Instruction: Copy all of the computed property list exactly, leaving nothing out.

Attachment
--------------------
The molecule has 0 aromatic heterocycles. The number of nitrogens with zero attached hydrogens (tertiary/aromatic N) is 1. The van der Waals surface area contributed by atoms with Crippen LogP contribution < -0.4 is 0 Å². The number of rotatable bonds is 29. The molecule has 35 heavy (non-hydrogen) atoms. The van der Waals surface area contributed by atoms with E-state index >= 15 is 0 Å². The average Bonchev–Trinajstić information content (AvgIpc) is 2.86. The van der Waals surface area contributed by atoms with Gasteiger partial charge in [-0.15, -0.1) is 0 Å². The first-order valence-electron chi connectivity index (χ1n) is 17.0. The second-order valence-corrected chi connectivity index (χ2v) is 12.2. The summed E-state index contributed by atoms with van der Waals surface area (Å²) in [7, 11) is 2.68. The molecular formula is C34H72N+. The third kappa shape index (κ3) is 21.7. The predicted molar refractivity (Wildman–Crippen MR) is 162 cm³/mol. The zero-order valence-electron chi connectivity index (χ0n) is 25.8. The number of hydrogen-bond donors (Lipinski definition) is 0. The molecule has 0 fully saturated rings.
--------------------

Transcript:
The molecule has 0 aromatic heterocycles. The number of nitrogens with zero attached hydrogens (tertiary/aromatic N) is 1. The van der Waals surface area contributed by atoms with Crippen LogP contribution < -0.4 is 0 Å². The number of rotatable bonds is 29. The molecule has 35 heavy (non-hydrogen) atoms. The van der Waals surface area contributed by atoms with E-state index >= 15 is 0 Å². The average Bonchev–Trinajstić information content (AvgIpc) is 2.86. The van der Waals surface area contributed by atoms with Gasteiger partial charge in [-0.15, -0.1) is 0 Å². The first-order valence-electron chi connectivity index (χ1n) is 17.0. The second-order valence-corrected chi connectivity index (χ2v) is 12.2. The summed E-state index contributed by atoms with van der Waals surface area (Å²) in [7, 11) is 2.68. The molecular formula is C34H72N+. The third kappa shape index (κ3) is 21.7. The predicted molar refractivity (Wildman–Crippen MR) is 162 cm³/mol. The zero-order valence-electron chi connectivity index (χ0n) is 25.8. The number of hydrogen-bond donors (Lipinski definition) is 0. The molecule has 0 fully saturated rings.